Polling has value because it opens a window and allows one to hear and understand what people are saying and what their views might portend for the future. And so, for the past three decades, working with my brother John Zogby, we have polled the Arab-American community’s views on a range of political topics.
It was clear that Arab Americans would be affected by the devastation and loss of life resulting from the ongoing deadly violence between Israelis and Palestinians. But because it wasn’t to what extent the community would respond, we commissioned a poll to get a closer look at how the community is reacting to the conflict, the impact it is having on their lives, how they feel about the Biden administration’s handling of the conflict, and what their reactions might mean for the 2024 elections.
The results were more striking than we could have imagined.
There has been a dramatic decline in Arab-American support for President Joe Biden, and that his handling of Israel’s continued devastation of Gaza is the reason for this shift in attitudes.
When asked how they would vote in 2024, only 17 per cent say they would cast a ballot for Mr Biden, in marked contrast to the 59 per cent who voted for him in 2020. The President’s approval rating among Arab Americans also plummeted from 74 per cent in 2020 to 29 per cent in this year’s poll.
To find the reason behind this precipitous drop in support, one needs to look no further than the two thirds of Arab Americans who say they have a negative view of the President’s handling of the current violence in Palestine and Israel, and a similar two thirds who believe that the US should call for a ceasefire to end the hostilities.
The overall impact of the negative views towards Mr Biden and his policies not only shows up in a substantial drop in expected voter support in 2024, but also has a dramatic impact on party preference. This poll marks the first time in our 26 years of polling Arab American voters in which a majority do not claim to prefer the Democratic Party.
During the 2008 and 2016 election cycles, Arab-American Democrats outnumbered Republicans by two to one. In this year’s poll, 32 per cent of Arab Americans identify as Republican as opposed to just 23 per cent who identify as Democrats. There has been a steady growth in the percentage of those who identify as independents – at the expense of the Democratic Party.
The poll also demonstrates that Arab Americans worry about the domestic fallout from the war and the heated rhetoric that has accompanied its repercussions at home. Eight in 10 Arab Americans are concerned that the current violence will provoke anti-Arab bigotry, while two thirds are similarly concerned with the prospect of anti-Semitism.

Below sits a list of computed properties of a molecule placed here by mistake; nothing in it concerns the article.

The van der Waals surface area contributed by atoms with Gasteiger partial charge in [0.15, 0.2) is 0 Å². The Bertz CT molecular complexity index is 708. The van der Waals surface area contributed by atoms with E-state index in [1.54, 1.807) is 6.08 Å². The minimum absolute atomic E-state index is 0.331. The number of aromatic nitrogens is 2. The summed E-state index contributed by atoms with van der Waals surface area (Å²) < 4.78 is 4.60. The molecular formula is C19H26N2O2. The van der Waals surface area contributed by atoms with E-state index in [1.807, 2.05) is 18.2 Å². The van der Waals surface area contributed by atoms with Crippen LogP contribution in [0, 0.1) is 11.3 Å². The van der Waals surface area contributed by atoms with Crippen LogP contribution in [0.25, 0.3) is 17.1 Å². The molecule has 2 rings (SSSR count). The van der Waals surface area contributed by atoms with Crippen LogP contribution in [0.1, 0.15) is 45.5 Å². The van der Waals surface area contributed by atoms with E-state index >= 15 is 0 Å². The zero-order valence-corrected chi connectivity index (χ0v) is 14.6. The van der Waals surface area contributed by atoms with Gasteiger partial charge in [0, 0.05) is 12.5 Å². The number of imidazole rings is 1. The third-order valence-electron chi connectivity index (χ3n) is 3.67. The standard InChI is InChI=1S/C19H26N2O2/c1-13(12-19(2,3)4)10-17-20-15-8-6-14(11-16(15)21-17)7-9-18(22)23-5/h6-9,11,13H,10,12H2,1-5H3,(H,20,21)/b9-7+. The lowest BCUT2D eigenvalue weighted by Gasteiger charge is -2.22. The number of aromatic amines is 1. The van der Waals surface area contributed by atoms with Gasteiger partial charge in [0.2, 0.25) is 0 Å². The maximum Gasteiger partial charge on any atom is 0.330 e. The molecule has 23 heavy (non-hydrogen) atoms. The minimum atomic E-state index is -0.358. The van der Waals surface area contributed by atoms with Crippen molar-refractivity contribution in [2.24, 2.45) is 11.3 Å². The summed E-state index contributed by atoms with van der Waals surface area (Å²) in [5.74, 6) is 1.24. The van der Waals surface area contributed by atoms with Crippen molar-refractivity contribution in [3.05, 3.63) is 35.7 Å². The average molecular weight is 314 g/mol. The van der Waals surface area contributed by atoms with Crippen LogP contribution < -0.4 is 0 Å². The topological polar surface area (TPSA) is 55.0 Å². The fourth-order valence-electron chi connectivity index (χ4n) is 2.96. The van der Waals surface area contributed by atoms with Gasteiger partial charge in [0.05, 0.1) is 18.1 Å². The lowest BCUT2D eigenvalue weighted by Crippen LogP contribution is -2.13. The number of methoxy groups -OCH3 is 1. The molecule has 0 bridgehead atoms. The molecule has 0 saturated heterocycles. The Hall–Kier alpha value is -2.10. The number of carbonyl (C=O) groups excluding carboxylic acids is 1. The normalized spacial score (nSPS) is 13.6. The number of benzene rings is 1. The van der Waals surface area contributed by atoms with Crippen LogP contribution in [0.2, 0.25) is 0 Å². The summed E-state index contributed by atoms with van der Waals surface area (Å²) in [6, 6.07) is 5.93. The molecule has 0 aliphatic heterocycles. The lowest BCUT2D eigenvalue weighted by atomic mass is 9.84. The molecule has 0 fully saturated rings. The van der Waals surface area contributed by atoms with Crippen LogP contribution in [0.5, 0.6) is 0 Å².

There are also high levels of concern with publicly expressing views in support of Palestinian rights and fear for their personal safety or acts of discrimination. And six in 10 Arab Americans report experiencing discrimination, an increase of 6 per cent since April of this year.
It is noteworthy that this concern is most prominent among Arab-American Muslims (70 per cent) and Arab Americans from ages 18-34 (74 per cent) who report facing discrimination. Half of all Arab Americans are concerned about facing discrimination at school, work and in their local community due to the Israel-Gaza war.
Finally, it is significant to note that both the high levels of support for Palestinian rights and high negatives for the President’s policies are views shared by almost all of the demographic groups covered in the poll – by age, gender, education level, religion and immigrant versus native born.
This is significant because in our nearly three decades of polling, there have been only two other moments when policy issues have resulted in such a dramatic shift in Arab-American views – and neither of them produced such a change over such a short period of time.
The first was during the George W Bush presidency, when over a period of four years Arab Americans moved decisively against the then president’s policies in Iraq and his repressive domestic agenda of undermining civil liberties and the governing Republican Party’s negative stereotyping of Arab Americans and Muslim Americans.
The second was in 2016, when Arab Americans recoiled in the face of Donald Trump’s successful presidential campaign rhetoric against Muslims.
In Mr Biden’s case, while Arab-American attitudes towards his job performance declined on a par with the rest of the American voters, the precipitous drop over a few weeks’ time in support for his re-election and even his party has been unprecedented.
Arab Americans might not be as numerous as some other constituencies, but their hundreds of thousands of voters in Michigan, Ohio and Pennsylvania were actively courted by the 2020 Biden campaign. For him to win them back in 2024 will be an uphill climb.
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